General Information: Cyanocobalamin, or vitamin B12, is a B-vitamin. It is found in a variety of foods such as fish, shellfish, meats, and dairy products. Although cyanocobalamin and vitamin B12 are terms used interchangeably, vitamin B12 is also available as hydroxocobalamin, a less commonly prescribed drug product (see Hydroxocobalamin monograph). Cyanocobalamin is available nasally, orally, and parenterally, and is equal in biologic activity to hydroxocobalamin. Cyanocobalamin is used to treat pernicious anemia and vitamin B12 deficiency, as well as to determine vitamin B12 absorption in the Schilling test. Vitamin B12 is an essential vitamin found in the foods such as meat, eggs, and dairy products. Deficiency in healthy individuals is rare; the elderly, strict vegetarians (i.e., vegan), and patients with malabsorption problems are more likely to become deficient. If vitamin B12 deficiency is not treated with a vitamin B12 supplement, then anemia, intestinal problems, and irreversible nerve damage may occur. Oral therapy is not always effective, as some persons lack intrinsic factor, an endogenous substance produced by the stomach and necessary for oral B12 absorption. Other patients may not be able to absorb oral vitamin B12 due to surgical removal or dysfunction of the intestines in the area where absorption of vitamin B12 occurs. Thus, parenteral or nasal therapy may be needed; however, intranasal therapy should only be instituted for maintenance treatment after control of the condition has been obtained by the parenteral route. Vitamin B12 is used to treat pernicious anemia and vitamin B12 deficiency, as well as to determine vitamin B12 absorption in the Schilling test. Cyanocobalamin was approved by the FDA in 1949. The intranasal metered gel solution form (Nascobal®) was approved in November 1996 for vitamin B12 deficiency resulting from various conditions; in 2002, such conditions were expanded to include use in vitamin B12-deficient patients with HIV infection, AIDS, or Crohn’s disease. An intranasal spray solution of B12, also called Nascobal®, with the same indications, was FDA approved in January 2005. Another intranasal spray, CaloMist™, was approved July 2007 for maintenance therapy after normalization with IM vitamin B12.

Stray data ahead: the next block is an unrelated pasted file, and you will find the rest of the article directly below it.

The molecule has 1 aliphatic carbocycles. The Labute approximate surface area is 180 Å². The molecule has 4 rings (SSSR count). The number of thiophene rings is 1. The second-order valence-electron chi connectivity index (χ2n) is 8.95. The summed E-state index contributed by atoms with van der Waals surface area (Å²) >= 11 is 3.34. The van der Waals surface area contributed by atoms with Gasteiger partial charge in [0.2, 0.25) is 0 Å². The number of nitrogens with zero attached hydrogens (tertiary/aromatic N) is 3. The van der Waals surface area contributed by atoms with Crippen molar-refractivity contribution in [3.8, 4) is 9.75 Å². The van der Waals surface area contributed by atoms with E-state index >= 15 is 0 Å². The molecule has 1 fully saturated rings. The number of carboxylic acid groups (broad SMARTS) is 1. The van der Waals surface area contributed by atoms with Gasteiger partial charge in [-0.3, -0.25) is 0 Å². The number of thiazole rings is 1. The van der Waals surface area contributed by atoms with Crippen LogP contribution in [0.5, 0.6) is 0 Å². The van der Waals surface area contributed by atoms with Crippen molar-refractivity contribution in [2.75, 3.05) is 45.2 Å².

Mechanism of Action: Vitamin B12, or cyanocolbalamin, is essential to growth, cell reproduction, hematopoiesis, and nucleoprotein and myelin synthesis. Cells characterized by rapid division (epithelial cells, bone marrow, myeloid cells) appear to have the greatest requirement for cyanocobalamin. Vitamin B12 can be converted to coenzyme B12 in tissues; in this form it is essential for conversion of methylmalonate to succinate and synthesis of methionine from homocysteine (a reaction which also requires folate). In the absence of coenzyme B12, tetrahydrofolate cannot be regenerated from its inactive storage form, 5-methyl tetrahydrofolate, resulting in functional folate deficiency. Vitamin B12 also may be involved in maintaining sulfhydryl (SH) groups in the reduced form required by many SH-activated enzyme systems. Through these reactions, vitamin B12 is associated with fat and carbohydrate metabolism and protein synthesis. Vitamin B12 deficiency results in megaloblastic anemia, GI lesions, and neurologic damage (which begins with an inability to produce myelin and is followed by gradual degeneration of the axon and nerve head). Vitamin B12 requires an intrinsic factor-mediated active transport for absorption, therefore, lack of or inhibition of intrinsic factor results in pernicious anemia.
Pharmacokinetics: Cyanocobalamin is administered intranasally, orally, and parenterally, while hydroxocobalamin is administered only parenterally. Once absorbed, vitamin B12 is highly bound to transcobalamin II, a specific B-globulin carrier protein and is distributed and stored primarily in the liver as coenzyme B12. The bone marrow also stores a significant amount of the absorbed vitamin B12. This vitamin crosses the placenta and is distributed into breast milk. Enterohepatic recirculation conserves systemic stores. The half-life is about 6 days (400 days in the liver). Elimination is primarily through the bile; however, excess cyanocobalamin is excreted unchanged in the urine.